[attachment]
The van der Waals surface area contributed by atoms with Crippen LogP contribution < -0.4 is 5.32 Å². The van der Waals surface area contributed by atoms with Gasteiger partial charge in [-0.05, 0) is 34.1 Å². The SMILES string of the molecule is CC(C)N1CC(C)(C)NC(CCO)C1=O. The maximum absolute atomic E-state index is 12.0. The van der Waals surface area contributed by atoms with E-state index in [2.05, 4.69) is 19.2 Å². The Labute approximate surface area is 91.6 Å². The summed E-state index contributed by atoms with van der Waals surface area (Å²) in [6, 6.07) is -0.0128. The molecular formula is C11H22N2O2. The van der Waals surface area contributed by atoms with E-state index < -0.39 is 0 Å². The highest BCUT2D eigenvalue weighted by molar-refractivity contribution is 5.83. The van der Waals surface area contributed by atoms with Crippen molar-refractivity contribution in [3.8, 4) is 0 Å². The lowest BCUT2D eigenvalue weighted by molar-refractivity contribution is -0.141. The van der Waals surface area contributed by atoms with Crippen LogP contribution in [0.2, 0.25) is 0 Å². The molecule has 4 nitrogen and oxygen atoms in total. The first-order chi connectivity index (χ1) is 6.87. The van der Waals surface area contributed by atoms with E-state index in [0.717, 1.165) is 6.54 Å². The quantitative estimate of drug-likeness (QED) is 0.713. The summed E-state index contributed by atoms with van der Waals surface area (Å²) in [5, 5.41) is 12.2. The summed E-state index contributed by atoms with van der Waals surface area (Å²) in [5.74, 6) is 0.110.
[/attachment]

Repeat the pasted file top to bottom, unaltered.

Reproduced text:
The van der Waals surface area contributed by atoms with Crippen LogP contribution < -0.4 is 5.32 Å². The van der Waals surface area contributed by atoms with Gasteiger partial charge in [-0.05, 0) is 34.1 Å². The SMILES string of the molecule is CC(C)N1CC(C)(C)NC(CCO)C1=O. The maximum absolute atomic E-state index is 12.0. The van der Waals surface area contributed by atoms with E-state index in [2.05, 4.69) is 19.2 Å². The Labute approximate surface area is 91.6 Å². The summed E-state index contributed by atoms with van der Waals surface area (Å²) in [6, 6.07) is -0.0128. The molecular formula is C11H22N2O2. The van der Waals surface area contributed by atoms with E-state index < -0.39 is 0 Å². The highest BCUT2D eigenvalue weighted by molar-refractivity contribution is 5.83. The van der Waals surface area contributed by atoms with Crippen molar-refractivity contribution in [3.8, 4) is 0 Å². The lowest BCUT2D eigenvalue weighted by molar-refractivity contribution is -0.141. The van der Waals surface area contributed by atoms with Crippen LogP contribution in [0.2, 0.25) is 0 Å². The molecule has 4 nitrogen and oxygen atoms in total. The first-order chi connectivity index (χ1) is 6.87. The van der Waals surface area contributed by atoms with E-state index in [0.717, 1.165) is 6.54 Å². The quantitative estimate of drug-likeness (QED) is 0.713. The summed E-state index contributed by atoms with van der Waals surface area (Å²) in [5, 5.41) is 12.2. The summed E-state index contributed by atoms with van der Waals surface area (Å²) in [5.74, 6) is 0.110.